The Rosie Project
By Graeme Simsion
Simon & Schuster
Print and E-Book 320 pages
Also available as an unabridged audiobook:
Narrated by: Dan O’Grady | Length: 7 hrs and 32 mins
Book provided by publisher for review. No remuneration was exchanged and all opinions presented herein are my own except as noted.
The art of love is never a science: Meet Don Tillman, a brilliant yet socially inept professor of genetics, who’s decided it’s time he found a wife. In the orderly, evidence-based manner with which Don approaches all things, he designs the Wife Project to find his perfect partner: a sixteen-page, scientifically valid survey to filter out the drinkers, the smokers, the late arrivers.
Rosie Jarman possesses all these qualities. Don easily disqualifies her as a candidate for The Wife Project (even if she is “quite intelligent for a barmaid”). But Don is intrigued by Rosie’s own quest to identify her biological father. When an unlikely relationship develops as they collaborate on The Father Project, Don is forced to confront the spontaneous whirlwind that is Rosie―and the realization that, despite your best scientific efforts, you don’t find love, it finds you. – http://books.simonandschuster.com/The-Rosie-Project/Graeme-Simsion/9781476729091#sthash.ssyHX7H7.dpuf
I thought Don’s idea of a project to find a wife is funny except I have seen too many friends set out with equally unrealistic expectations to find a husband. One guy laughs funny and another wore a short sleeve shirt to a date; no one is ever right, it seems, unless they are unattainable.
I have been married to a scientist for may years, and while he is pretty normal, many of the people we have known in his field have probably been somewhere on the Autism spectrum. So, while some of this is funny, a lot of what I read felt more like people I know than people in a comedy. Of course, sometimes I watch BIG BANG and think, “that’s not funny it’s like so and so.”
I did like how the author seemed to try to handle the foibles, the personality, the advantages and challenges of the main character, Don, who is believed by the reader to have Asperger’s Syndrome. What might have seemed bizarre without the thought processes written into the story, I helped me feel friendlier and less off-put by an unknown quantity. Of course, we cannot know if this is how the Aspergian mind really works, for as realistic as it seems to be, the author does not have Aspergers. Nor does Graeme Simision say that Don has Aspergers.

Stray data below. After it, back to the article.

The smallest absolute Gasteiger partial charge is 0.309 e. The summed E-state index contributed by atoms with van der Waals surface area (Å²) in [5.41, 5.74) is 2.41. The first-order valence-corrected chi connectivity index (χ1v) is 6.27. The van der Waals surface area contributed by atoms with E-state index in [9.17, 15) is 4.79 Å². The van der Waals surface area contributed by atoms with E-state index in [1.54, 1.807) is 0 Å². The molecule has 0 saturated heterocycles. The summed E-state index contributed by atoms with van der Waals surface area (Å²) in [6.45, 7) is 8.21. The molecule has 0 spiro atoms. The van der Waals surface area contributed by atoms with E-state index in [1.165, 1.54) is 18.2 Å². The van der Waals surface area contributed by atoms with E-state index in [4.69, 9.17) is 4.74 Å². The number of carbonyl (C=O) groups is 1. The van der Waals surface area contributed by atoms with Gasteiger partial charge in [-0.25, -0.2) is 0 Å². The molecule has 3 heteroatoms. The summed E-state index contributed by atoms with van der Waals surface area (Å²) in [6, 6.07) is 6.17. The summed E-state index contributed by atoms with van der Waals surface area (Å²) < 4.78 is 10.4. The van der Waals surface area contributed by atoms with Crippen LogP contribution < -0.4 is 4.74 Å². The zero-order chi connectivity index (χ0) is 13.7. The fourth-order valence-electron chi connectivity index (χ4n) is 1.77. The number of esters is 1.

I read this for my book club, and the word there was that we all knew too many people for this to be really, really funny. The women who had read the book in German said the translations wasn’t very good.
But, what we all liked was how multidimensional Don is. I am used to reading a character with some issue/challenge being written as that issue; stereotyped. But, here Don’s particular behavior and personality are more about him and how he sees the world. We all liked how Graeme had Don he analyze situations, learn, and change when faced with a problem. His changed behaviors often led him to change his attitude or created an emotional change. He was very honest about himself. We could all do more of this; we don’t need to have Aspergers to think our attitude or belief is the way things really are.
Yes, it contributes to an understanding of people who are on the spectrum, but, blah, blah, understanding, blah, blah — we all agree that it is great when books contribute to furthering understanding. But, I just liked that the character was honest and straightforward, weird, probably hygiene challenged, but still interesting and [mostly] likeable. I liked that he could change, that communication and withholding were not the main issues for the romance, but unusually expressed and misunderstood intelligence were. I liked how when the character had a problem he talked to his friends or a specialist about it.
Several women in my club, including me felt the ending was a little fluffy, and that perhaps the author had ended it differently but then changed it to accommodate a sequel. And, I felt the character changed too much at the end.
I did believe the book could be enjoyed by both men or women and as such is not a traditional romance novel; perhaps that it is told from Don’s point of view contributes. It’s a quick and engaging read that looks at “different” people differently than ever before.